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Stephen Rivera's 4th Fall

Session Nine: Blue Kingdom

May 12, 2011

My somewhat beloved brethren; we are living in a period of chaos. Men are celebrating their day of birth with strangers and other men named after dogs. Women are paralyzed by the sight of larger, ethnic women. Some of our greatest warriors have departed without warning, leaving our remaining defenders approved for all audiences. Others lie wounded on their final beds of rest, often punching the chicken knees on their chicken legs just to feel something. Even through the rosiest of stained glasses, the blind claim that this land is barren. I am inclined to agree.

I look to the horizon in search of the towering fortress that once was. In its place sits a pile of rubble which continues to collapse under the weight of our tears. The flags of a better time still fly in the breeze, but for whom exactly? A gentleman with two first names who stole the face of another? A darker gentleman who always looks confused, and confused about being confused? They are no leaders of mine. New blood is needed, O mighty one. Embrace the unknown.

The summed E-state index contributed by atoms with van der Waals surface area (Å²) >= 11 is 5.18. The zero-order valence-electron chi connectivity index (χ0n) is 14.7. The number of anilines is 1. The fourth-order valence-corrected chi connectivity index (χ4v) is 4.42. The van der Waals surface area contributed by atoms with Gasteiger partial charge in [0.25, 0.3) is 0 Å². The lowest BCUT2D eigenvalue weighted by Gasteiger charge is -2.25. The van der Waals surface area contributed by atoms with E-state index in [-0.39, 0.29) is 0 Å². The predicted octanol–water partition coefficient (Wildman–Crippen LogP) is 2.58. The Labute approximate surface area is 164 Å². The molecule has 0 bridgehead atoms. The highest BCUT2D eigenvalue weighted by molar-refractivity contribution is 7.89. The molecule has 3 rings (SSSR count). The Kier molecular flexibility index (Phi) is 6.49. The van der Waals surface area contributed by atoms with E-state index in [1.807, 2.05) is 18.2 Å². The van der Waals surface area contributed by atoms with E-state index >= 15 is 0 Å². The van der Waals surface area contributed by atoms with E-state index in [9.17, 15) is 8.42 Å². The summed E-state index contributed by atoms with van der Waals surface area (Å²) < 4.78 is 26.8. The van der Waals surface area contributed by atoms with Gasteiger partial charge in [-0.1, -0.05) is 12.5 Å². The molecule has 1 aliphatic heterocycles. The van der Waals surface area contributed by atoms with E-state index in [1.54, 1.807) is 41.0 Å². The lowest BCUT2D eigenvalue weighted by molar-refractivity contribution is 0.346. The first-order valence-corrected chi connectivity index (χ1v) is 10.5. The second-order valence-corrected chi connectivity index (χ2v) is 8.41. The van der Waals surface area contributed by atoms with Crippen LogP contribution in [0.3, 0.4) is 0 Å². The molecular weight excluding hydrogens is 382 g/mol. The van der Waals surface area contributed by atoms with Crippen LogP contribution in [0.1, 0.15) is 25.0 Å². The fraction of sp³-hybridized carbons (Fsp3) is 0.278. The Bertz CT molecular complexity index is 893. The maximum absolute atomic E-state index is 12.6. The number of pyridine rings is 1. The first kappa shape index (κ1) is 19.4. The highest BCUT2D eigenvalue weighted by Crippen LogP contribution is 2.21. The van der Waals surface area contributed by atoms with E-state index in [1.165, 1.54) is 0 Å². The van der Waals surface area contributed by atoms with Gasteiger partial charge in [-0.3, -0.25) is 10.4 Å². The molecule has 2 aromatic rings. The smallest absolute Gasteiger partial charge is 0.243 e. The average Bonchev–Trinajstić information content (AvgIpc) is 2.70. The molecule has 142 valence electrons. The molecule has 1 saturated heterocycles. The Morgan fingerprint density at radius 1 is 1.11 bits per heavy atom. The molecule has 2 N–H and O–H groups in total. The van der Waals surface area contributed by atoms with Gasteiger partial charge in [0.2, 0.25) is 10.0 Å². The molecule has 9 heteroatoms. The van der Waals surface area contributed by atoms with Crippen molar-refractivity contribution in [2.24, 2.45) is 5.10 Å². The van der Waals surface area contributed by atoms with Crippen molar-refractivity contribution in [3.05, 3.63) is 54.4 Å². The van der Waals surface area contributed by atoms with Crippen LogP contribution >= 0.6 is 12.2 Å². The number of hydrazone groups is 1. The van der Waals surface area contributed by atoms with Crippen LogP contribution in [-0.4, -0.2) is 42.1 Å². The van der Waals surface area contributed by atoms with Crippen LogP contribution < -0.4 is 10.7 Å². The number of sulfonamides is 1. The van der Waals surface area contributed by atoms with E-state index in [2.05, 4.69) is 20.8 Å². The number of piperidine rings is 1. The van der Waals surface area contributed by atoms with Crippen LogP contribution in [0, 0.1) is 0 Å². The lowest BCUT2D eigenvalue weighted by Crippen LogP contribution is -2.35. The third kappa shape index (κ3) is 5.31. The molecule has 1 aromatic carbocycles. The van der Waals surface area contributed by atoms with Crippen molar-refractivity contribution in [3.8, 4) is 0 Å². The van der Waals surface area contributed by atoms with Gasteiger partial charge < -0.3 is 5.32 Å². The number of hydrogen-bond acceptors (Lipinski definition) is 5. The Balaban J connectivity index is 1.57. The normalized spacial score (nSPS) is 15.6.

Who will rise up and return this fallen empire to prominence? Will it be newcomer John Cena, the fearless soldier who encourages the people of tomorrow to colour-coordinate? Could it be promising prospect Randy Orton, the sly stalker whose facial hair suggests that he may or may not be competing in the second round of the Werewolf Hockey League playoffs? How about this John Cena fellow, a magical lyricist with rhymes that would inspire Dr. Seuss to question a ham's sexuality? How about Randy Orton, the calm and calculated follower of none, spouting words fast and powerful enough to pierce you like a bullet of molasses? Finally, what about you (assuming that you are John Cena or Randy Orton)? The options are numerous, yet only one can save us all.

Whoever will call the throne his own, may his youthful exuberance jumpstart the heart of the old man's land. Henceforth, may he be our champion, then not our champion, then our champion again, then not our champion again, and repeat this innovative pattern of rule until his last breath.